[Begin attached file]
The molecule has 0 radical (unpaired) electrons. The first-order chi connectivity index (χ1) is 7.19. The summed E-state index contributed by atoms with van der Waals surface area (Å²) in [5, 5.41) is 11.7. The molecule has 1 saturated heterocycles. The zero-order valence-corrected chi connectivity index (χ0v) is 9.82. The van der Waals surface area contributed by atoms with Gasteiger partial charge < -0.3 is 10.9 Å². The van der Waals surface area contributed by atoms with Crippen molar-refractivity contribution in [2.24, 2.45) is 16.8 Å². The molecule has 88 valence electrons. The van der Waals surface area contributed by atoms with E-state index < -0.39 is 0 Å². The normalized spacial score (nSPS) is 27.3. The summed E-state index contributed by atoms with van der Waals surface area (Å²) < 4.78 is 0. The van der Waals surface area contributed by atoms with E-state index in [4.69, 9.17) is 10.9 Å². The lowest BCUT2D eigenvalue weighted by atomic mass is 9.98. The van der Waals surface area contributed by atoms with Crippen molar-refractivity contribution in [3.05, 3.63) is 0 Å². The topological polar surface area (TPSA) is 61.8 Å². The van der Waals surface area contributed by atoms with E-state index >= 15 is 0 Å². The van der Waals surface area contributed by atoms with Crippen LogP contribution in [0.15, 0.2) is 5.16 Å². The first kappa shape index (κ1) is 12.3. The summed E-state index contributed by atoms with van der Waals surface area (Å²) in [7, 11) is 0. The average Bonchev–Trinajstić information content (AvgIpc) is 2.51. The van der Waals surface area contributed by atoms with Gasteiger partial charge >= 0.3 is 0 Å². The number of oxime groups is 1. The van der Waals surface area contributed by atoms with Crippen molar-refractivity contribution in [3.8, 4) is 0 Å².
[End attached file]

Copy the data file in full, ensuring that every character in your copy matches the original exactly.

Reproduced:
The molecule has 0 radical (unpaired) electrons. The first-order chi connectivity index (χ1) is 7.19. The summed E-state index contributed by atoms with van der Waals surface area (Å²) in [5, 5.41) is 11.7. The molecule has 1 saturated heterocycles. The zero-order valence-corrected chi connectivity index (χ0v) is 9.82. The van der Waals surface area contributed by atoms with Gasteiger partial charge < -0.3 is 10.9 Å². The van der Waals surface area contributed by atoms with Crippen molar-refractivity contribution in [2.24, 2.45) is 16.8 Å². The molecule has 88 valence electrons. The van der Waals surface area contributed by atoms with E-state index < -0.39 is 0 Å². The normalized spacial score (nSPS) is 27.3. The summed E-state index contributed by atoms with van der Waals surface area (Å²) < 4.78 is 0. The van der Waals surface area contributed by atoms with E-state index in [4.69, 9.17) is 10.9 Å². The lowest BCUT2D eigenvalue weighted by atomic mass is 9.98. The van der Waals surface area contributed by atoms with Crippen molar-refractivity contribution in [3.05, 3.63) is 0 Å². The topological polar surface area (TPSA) is 61.8 Å². The van der Waals surface area contributed by atoms with E-state index >= 15 is 0 Å². The van der Waals surface area contributed by atoms with Crippen LogP contribution in [0.15, 0.2) is 5.16 Å². The first kappa shape index (κ1) is 12.3. The summed E-state index contributed by atoms with van der Waals surface area (Å²) in [7, 11) is 0. The average Bonchev–Trinajstić information content (AvgIpc) is 2.51. The van der Waals surface area contributed by atoms with Gasteiger partial charge >= 0.3 is 0 Å². The number of oxime groups is 1. The van der Waals surface area contributed by atoms with Crippen molar-refractivity contribution in [3.8, 4) is 0 Å².